Allen’s grade-point average is 3.9. He will graduate in December and enroll at Texas A&M shortly thereafter so he can participate in spring drills.

“Non-stop football. It will be sweet,’’ Allen said.

Andrews carries a 3.5 GPA, and hopes for similar results at OU, where he will be watched in person by many family members who live in the state.

Respect from opponents

Brophy coach Scooter Molander knows what it’s like to have a prolific passing combination. The last few years, he had quarterback Tyler Bruggman (now at Washington State) and receiver Devon Allen (Oregon).

“Allen and Andrews are both great players,’’ Molander said. “They have a strong commitment to the game and are tremendous athletes who work at their craft. They are one of the best passing combinations in the history of the state. It will take great team defense to stop them.’’

Hard work pays off

Andrews said one of Allen’s strong points is the mental part of the game.

“I’ve never seen a guy be able to pick the game and a team apart like he can,’’ Andrews said. “And when he throws, he just put the ball where it needs to be.’’

Allen’s assessment of his own progress is “the little things like footwork, accuracy and reads.’’

Andrews said he has reached new levels “by working on my routes, making sure I’m going to be in the right place at the right time.’’

With the help of Allen and his teammates, Andrews has continued to gain confidence and maturity.

“I think that because of my size, some people might underestimate my speed,’’ he said. “To be honest, I don’t think anyone can catch me from behind.’’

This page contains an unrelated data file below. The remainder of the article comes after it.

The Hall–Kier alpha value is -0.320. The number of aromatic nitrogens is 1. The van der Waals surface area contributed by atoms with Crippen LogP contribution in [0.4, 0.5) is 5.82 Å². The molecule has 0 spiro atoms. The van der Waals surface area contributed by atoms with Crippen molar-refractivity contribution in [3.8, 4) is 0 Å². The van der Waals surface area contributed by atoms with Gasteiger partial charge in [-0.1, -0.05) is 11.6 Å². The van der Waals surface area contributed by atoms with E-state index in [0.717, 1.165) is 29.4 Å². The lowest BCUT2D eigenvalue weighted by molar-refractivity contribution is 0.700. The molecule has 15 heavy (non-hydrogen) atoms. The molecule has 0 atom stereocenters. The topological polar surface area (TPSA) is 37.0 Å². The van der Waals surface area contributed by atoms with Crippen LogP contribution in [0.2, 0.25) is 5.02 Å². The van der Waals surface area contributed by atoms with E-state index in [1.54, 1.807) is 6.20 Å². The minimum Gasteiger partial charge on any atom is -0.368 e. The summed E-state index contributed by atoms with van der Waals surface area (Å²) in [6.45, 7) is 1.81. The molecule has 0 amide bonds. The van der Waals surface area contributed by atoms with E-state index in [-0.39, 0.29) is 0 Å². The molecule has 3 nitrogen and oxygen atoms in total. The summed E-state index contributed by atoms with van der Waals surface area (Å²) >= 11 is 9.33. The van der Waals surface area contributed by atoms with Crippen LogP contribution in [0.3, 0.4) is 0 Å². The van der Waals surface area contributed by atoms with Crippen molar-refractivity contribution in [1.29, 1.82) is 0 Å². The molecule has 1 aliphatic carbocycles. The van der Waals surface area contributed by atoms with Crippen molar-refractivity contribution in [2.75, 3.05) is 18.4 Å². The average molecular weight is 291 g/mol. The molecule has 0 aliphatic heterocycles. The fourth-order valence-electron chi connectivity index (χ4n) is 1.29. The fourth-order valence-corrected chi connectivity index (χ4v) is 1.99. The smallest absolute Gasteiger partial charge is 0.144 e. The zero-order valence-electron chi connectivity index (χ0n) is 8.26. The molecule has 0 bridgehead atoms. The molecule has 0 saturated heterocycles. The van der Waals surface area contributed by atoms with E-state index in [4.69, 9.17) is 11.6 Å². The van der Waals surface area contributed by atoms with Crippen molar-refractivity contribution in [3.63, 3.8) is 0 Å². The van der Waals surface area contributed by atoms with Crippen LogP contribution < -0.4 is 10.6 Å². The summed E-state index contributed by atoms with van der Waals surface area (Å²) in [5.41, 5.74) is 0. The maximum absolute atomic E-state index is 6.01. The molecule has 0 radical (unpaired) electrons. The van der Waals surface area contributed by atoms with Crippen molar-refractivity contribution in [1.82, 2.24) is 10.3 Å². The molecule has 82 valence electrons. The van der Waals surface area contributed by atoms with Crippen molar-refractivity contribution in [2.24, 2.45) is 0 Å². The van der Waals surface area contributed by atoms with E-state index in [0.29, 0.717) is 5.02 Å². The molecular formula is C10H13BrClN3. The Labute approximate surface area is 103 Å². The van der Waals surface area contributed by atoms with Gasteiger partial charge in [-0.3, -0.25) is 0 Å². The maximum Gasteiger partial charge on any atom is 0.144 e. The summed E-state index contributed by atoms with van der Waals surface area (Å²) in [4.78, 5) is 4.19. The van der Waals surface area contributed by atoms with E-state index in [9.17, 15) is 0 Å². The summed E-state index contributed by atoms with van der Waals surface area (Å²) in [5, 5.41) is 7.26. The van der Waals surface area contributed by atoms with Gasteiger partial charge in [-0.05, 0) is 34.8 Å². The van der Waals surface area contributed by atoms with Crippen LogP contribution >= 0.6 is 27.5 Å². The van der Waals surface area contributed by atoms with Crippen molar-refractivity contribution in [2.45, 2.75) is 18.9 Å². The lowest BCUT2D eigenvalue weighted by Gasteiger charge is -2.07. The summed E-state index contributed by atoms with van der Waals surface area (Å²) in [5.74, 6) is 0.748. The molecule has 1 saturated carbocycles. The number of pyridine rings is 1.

“As good as he wants to be’’

Andrews also is the team’s punter, and he carries a burden that few have to deal with. He is diabetic, often wearing an insulin pump and taking shots daily.

“It’s something I have gotten used to,’’ said Andrews, who played on the school’s basketball team as a junior but is unsure whether he will play this winter.

Allen said Andrews “can be as good as he wants to be. He understands the nuances of the game. As a freshman, he had that raw size and speed, but he has become so much better . . . I have no doubt that he will be playing on Sundays (NFL).’’

Tabor agrees, and adds that Allen “is right there with him.’’

Nothing for granted

It might be a bit difficult at first when the players move on to college.

“We’ll keep in touch,’’ Andrews said.

Texas A&M and Oklahoma are in separate conferences and likely would not play each other “unless it’s a bowl game or something, like for the national championship,’’ Andrews said with a smile.

Andrews and Allen will play their senior season at Desert Mountain with their same intensity, and won’t forget how hard they have worked to get here and the people who helped them.

“I have to admit, I am glad it (hectic recruiting pace) is over, but I will never take it for granted,’’ Andrews said. “There is only once in a lifetime when you experience something like this. I am grateful, and I know Kyle feels the same way.’’